In this extract from his new book The Candidate, Alex Nunns tells the inside story of how Jeremy Corbyn scraped onto the Labour leadership ballot in 2015
Graham Jones proposes a framework for a diverse movement to flourish
Bryony Moore profiles Stitched Up, a non-profit group reimagining the future of fashion
Musician Eliane Correa reflects on the fading revolution
Trump's victory is another sign of the failure of the centre-left's narrative on climate change. A new message is needed, and new politicians to deliver it, writes Alex Randall
Siobhán McGuirk says the question we are too afraid to ask is simple - what kind of society leads to Donald Trump as President?
The battle lines are clear. Democracy is in peril and the left must take itself seriously electorally and politically. Ruth Potts speaks to Gary Younge, who was based in Muncie, Indiana, for the US election, about the implications of Donald Trump’s victory
Utopia: Work less play more
A shorter working week would benefit everyone, writes Madeleine Ellis-Petersen
Short story: Syrenka
A short story by Kirsten Irving
Mum’s Colombian mine protest comes to London
Anne Harris reports on one woman’s fight against a multinational coal giant
Bike courier Maggie Dewhurst takes on the gig economy… and wins
We spoke to Mags about why she’s ‘biting the hand that feeds her’
Utopia: Daring to dream
Imagining a better world is the first step towards creating one. Ruth Potts introduces our special utopian issue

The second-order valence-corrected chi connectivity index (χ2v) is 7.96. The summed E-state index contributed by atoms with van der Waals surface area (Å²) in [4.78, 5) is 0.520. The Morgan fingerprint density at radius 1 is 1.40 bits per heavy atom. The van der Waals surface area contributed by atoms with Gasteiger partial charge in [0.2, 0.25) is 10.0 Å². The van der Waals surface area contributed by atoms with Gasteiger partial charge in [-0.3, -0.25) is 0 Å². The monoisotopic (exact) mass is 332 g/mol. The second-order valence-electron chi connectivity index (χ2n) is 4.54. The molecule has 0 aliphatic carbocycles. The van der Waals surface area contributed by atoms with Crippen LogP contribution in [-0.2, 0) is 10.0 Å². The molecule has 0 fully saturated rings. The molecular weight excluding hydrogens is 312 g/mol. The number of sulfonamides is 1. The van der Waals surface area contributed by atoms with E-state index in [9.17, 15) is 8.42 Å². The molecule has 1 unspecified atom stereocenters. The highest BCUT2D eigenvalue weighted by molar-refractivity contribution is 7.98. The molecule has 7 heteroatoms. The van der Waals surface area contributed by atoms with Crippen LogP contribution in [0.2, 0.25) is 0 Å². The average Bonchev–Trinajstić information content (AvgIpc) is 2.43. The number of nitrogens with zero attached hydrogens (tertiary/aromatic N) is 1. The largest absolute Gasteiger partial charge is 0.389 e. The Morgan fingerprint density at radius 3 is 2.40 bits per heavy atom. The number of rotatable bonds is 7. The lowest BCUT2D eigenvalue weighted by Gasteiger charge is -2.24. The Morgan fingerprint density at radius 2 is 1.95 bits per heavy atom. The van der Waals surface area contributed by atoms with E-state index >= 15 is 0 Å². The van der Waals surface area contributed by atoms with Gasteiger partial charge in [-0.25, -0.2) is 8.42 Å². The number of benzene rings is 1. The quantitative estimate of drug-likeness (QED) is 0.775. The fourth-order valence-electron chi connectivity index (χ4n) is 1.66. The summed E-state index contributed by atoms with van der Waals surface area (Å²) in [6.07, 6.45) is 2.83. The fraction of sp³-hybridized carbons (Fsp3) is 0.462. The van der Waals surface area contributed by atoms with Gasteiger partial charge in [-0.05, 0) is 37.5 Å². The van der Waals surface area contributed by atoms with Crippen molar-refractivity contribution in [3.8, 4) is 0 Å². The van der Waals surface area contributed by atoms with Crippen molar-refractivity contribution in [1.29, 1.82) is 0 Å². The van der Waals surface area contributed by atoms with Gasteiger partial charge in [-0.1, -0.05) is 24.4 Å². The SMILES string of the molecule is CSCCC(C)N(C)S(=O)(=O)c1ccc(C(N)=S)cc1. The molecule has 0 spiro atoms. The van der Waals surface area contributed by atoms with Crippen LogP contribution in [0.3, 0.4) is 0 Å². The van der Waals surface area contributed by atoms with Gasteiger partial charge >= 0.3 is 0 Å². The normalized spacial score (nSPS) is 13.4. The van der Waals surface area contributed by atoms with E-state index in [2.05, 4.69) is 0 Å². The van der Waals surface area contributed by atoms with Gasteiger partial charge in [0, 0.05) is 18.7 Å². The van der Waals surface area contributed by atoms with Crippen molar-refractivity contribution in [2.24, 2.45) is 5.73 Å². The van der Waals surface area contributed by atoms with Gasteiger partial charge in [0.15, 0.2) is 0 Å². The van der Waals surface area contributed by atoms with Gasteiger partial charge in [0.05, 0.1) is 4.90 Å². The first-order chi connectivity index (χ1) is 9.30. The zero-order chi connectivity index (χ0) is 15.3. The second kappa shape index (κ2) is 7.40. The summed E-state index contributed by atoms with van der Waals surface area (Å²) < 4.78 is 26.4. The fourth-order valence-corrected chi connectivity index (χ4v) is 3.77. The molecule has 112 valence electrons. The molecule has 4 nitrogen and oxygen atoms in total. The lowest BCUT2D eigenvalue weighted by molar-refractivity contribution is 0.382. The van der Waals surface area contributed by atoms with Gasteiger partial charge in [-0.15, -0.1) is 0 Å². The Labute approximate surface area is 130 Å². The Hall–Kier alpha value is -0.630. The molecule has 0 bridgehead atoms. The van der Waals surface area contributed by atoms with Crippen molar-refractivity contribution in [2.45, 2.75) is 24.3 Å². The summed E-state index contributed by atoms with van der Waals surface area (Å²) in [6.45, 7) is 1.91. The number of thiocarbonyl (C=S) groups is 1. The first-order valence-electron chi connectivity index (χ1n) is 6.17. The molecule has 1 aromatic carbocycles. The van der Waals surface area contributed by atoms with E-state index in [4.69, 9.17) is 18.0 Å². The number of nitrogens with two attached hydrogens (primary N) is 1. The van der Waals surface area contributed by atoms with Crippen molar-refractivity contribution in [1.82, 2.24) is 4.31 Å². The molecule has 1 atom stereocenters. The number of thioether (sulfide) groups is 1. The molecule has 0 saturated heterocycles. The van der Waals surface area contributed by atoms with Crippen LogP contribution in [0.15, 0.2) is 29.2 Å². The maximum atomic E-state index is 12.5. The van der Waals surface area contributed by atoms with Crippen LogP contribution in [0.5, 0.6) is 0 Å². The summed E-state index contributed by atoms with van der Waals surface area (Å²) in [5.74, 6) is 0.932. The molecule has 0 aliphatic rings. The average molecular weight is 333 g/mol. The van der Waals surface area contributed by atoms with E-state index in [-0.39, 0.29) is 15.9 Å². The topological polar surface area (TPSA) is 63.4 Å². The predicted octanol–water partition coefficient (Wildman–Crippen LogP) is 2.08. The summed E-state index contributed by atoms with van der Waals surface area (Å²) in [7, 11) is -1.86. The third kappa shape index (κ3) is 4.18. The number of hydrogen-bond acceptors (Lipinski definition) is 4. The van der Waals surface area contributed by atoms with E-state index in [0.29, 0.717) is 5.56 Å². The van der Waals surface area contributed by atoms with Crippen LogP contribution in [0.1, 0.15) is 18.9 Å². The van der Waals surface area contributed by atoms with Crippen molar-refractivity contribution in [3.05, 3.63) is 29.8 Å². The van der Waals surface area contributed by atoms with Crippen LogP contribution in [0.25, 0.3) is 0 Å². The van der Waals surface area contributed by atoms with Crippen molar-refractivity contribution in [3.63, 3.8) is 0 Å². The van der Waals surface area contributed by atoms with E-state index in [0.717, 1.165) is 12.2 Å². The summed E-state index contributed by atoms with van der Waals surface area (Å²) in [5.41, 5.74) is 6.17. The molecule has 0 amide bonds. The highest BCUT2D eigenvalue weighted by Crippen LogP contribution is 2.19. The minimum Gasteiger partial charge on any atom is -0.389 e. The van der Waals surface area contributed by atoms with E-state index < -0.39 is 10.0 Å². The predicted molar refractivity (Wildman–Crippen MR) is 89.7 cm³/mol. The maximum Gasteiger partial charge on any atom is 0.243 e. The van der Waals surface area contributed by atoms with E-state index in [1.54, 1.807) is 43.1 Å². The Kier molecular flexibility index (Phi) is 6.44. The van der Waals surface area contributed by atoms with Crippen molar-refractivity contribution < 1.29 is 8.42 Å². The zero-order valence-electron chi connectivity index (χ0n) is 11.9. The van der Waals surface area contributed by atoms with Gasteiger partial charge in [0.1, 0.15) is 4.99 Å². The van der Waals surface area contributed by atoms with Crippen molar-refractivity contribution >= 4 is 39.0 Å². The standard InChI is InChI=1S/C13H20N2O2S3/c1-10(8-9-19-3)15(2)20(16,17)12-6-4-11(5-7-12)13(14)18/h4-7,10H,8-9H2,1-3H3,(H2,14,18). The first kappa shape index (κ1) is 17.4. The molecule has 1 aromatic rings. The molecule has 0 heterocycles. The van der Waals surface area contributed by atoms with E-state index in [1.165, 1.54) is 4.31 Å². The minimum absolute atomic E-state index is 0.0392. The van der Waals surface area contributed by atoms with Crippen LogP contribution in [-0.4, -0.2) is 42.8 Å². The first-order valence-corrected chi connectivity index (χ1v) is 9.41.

Utopia: Room for all
Nadhira Halim and Andy Edwards report on the range of creative responses to the housing crisis that are providing secure, affordable housing across the UK
A better Brexit
The left should not tail-end the establishment Bremoaners, argues Michael Calderbank
News from movements around the world
Compiled by James O’Nions
Podemos: In the Name of the People
'The emergence as a potential party of government is testament both to the richness of Spanish radical culture and the inventiveness of activists such as Errejón' - Jacob Mukherjee reviews Errejón and Mouffe's latest release
Survival Shake! – creative ways to resist the system
Social justice campaigner Sakina Sheikh describes a project to embolden young people through the arts
‘We don’t want to be an afterthought’: inside Momentum Kids
If Momentum is going to meet the challenge of being fully inclusive, a space must be provided for parents, mothers, carers, grandparents and children, write Jessie Hoskin and Natasha Josette
The Kurdish revolution – a report from Rojava
Peter Loo is supporting revolutionary social change in Northern Syria.
How to make your own media